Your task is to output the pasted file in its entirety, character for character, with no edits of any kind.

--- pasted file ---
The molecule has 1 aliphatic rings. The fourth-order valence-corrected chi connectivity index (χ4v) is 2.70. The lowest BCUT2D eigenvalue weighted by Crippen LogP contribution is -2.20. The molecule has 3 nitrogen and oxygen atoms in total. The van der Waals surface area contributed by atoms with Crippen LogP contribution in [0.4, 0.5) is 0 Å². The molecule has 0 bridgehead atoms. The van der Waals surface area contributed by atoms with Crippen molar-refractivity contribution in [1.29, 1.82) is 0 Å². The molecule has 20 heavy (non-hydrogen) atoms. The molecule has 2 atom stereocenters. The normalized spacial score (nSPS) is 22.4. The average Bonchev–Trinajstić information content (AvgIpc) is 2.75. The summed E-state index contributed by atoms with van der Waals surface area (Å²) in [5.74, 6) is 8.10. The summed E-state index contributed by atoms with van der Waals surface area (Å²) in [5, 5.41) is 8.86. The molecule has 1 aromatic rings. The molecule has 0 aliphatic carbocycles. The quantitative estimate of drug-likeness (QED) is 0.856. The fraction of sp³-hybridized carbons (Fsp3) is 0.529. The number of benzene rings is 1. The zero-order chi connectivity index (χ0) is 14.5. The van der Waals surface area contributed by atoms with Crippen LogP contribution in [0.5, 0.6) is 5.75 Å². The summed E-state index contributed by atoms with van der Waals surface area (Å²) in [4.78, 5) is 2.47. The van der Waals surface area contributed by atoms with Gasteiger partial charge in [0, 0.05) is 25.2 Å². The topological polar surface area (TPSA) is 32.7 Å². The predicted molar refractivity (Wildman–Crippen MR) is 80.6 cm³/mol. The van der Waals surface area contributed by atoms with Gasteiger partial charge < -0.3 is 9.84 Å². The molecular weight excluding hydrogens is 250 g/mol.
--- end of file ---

The molecule has 1 aliphatic rings. The fourth-order valence-corrected chi connectivity index (χ4v) is 2.70. The lowest BCUT2D eigenvalue weighted by Crippen LogP contribution is -2.20. The molecule has 3 nitrogen and oxygen atoms in total. The van der Waals surface area contributed by atoms with Crippen LogP contribution in [0.4, 0.5) is 0 Å². The molecule has 0 bridgehead atoms. The van der Waals surface area contributed by atoms with Crippen molar-refractivity contribution in [1.29, 1.82) is 0 Å². The molecule has 20 heavy (non-hydrogen) atoms. The molecule has 2 atom stereocenters. The normalized spacial score (nSPS) is 22.4. The average Bonchev–Trinajstić information content (AvgIpc) is 2.75. The summed E-state index contributed by atoms with van der Waals surface area (Å²) in [5.74, 6) is 8.10. The summed E-state index contributed by atoms with van der Waals surface area (Å²) in [5, 5.41) is 8.86. The molecule has 1 aromatic rings. The molecule has 0 aliphatic carbocycles. The quantitative estimate of drug-likeness (QED) is 0.856. The fraction of sp³-hybridized carbons (Fsp3) is 0.529. The number of benzene rings is 1. The zero-order chi connectivity index (χ0) is 14.5. The van der Waals surface area contributed by atoms with Crippen LogP contribution in [0.5, 0.6) is 5.75 Å². The summed E-state index contributed by atoms with van der Waals surface area (Å²) in [4.78, 5) is 2.47. The van der Waals surface area contributed by atoms with Gasteiger partial charge in [0, 0.05) is 25.2 Å². The topological polar surface area (TPSA) is 32.7 Å². The predicted molar refractivity (Wildman–Crippen MR) is 80.6 cm³/mol. The van der Waals surface area contributed by atoms with Gasteiger partial charge < -0.3 is 9.84 Å². The molecular weight excluding hydrogens is 250 g/mol.